by Dennis Crouch
Prof. Hricik and I have both previously written about the Regeneron inequitable conduct decision. The following short summary comes from Hricik:
[The] district court … held that people substantively involved in prosecution of the ‘018 Patent knew of but-for material references, which were not disclosed. Although the district court had intended to hold a separate trial on intent to deceive, instead it held that the patentee’s discovery abuses (and other apparent misconduct) warranted an adverse inference of intent to deceive. The discovery abuses were related to the inequitable conduct issue. Accordingly, it held the patent unenforceable for inequitable conduct.
The panel split (Judge Newman dissenting), but affirmed 2-1, holding that the withheld art was in fact but-for material and that the district court had not abused its discretion by, under regional circuit law, imposing an adverse inference (more on that, the key and troublesome issue, below).
In my prior essay, I wrote that “[t]he case may be a wake-up-call for some litigators who will read through the list of misconduct and see it as only business-as-usual.”
En Banc Petition: The patentee has petitioned for en banc rehearing — directly challenging the holding:
Questions Presented: (1) whether a district court may find that the patentee had specific intent to deceive the Patent and Trademark Office (PTO) based on misconduct by trial counsel, without relying on any actual evidence of intent to deceive the PTO; and (2) whether a district court has authority to eliminate the patent right as a sanction for litigation misconduct.
The petitioner’s primary argument is based upon prior Federal Circuit precedent that expressly bar courts from holding a patent unenforceable due to litigation misconduct. Aptix Corp. v. Quickturn Design Sys., Inc., 269 F.3d 1369, 1375 (Fed. Cir. 2001). Note here that the majority attempted to distinguish Aptix by explaining that the court’s remedy for litigation misconduct was simply to infer a particular factual finding (intent to deceive), which turned out to be critical since materiality was also proven. The question is whether this thin distinguishing point should be allowed to undermine the bulwark against inequitable conduct findings created by Therasense.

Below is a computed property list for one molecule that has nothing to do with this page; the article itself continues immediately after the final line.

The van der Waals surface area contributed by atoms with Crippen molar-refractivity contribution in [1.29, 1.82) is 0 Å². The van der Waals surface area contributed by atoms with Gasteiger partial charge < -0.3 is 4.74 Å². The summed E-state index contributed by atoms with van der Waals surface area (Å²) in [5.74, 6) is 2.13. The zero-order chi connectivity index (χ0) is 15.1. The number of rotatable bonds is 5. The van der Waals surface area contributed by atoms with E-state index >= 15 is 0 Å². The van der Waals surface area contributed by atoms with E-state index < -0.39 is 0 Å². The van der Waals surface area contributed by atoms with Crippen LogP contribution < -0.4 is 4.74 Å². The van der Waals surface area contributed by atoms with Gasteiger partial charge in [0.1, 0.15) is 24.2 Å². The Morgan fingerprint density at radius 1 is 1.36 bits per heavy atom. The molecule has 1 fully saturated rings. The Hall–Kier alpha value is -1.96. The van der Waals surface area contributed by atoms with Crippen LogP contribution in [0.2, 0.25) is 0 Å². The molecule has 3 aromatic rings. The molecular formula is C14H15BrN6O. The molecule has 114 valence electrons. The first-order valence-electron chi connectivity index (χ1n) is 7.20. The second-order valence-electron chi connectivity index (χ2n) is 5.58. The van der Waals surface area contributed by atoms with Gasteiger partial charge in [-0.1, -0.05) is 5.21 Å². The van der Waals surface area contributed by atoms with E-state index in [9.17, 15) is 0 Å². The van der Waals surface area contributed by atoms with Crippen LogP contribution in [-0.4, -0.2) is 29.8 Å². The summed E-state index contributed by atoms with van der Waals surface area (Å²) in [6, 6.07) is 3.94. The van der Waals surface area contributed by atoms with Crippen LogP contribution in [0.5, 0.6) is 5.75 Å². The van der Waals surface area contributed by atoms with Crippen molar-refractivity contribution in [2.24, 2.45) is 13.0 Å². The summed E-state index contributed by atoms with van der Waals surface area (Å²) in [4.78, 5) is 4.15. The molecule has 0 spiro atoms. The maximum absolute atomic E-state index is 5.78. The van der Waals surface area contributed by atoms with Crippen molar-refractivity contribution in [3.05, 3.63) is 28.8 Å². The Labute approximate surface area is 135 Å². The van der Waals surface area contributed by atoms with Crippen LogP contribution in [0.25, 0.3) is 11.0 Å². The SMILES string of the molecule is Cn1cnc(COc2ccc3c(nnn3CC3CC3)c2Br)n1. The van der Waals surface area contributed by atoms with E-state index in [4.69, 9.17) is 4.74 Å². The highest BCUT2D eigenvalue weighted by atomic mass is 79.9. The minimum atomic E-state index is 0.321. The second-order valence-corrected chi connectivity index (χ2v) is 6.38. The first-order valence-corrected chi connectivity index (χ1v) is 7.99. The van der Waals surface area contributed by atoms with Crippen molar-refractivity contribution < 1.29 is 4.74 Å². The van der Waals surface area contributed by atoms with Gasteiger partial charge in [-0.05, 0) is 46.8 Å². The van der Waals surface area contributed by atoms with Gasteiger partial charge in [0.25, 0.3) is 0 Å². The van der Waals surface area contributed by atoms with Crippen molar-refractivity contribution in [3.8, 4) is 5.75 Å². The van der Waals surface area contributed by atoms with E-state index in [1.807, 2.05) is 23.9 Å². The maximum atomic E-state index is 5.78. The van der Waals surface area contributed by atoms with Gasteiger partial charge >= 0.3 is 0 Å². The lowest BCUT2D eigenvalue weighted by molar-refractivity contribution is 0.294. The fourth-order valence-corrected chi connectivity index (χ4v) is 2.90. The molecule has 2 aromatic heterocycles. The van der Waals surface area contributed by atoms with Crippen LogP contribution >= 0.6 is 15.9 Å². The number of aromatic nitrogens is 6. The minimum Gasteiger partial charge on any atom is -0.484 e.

In a procedural order today, the Federal Circuit has given the patent-challenger a few extra weeks to draft its responsive brief (Now Due Nov. 2).
A set of amicus briefs support the petition:
- Chicago IPLAC: “Finding inequitable conduct by the patent prosecution lawyer as a penalty for the tactics of subsequent litigation counsel is a departure from past jurisprudence of such gravity that this Court should consider this issue en banc.”
- Seven Chicago Attorneys: A group led by Kevin Noonan argue that the district court “violated procedural due process” by failing to provide an opportunity to be heard on the question of specific intent to deceive the USPTO — noting that due process concerns are raised when dealing with lawyer misconduct accusations.
- Hrick & Mccabe: The two leading Patent-Law Professional Responsibility gurus argue, inter alia, that the decision particularly harms the reputation of the prosecuting attorneys and inventors and the irrebuttable conclusions prevents any defense by those individuals.
- NYIPLA: This group points out a deficiency in the opinion – although the majority agreed with the inference-of-intent penalty, the court did not particularly spell out that the inference was “the single most reasonable inference able to be drawn from the evidence” as required by Therasense.
- Washington Legal Foundation: “Inequitable conduct claims are likely to proliferate as a result of the panel decision.”
- BIO: If the holding stands, court should make clear that there must be a strong nexus between the litigation-misconduct and the misconduct during patent prosecution.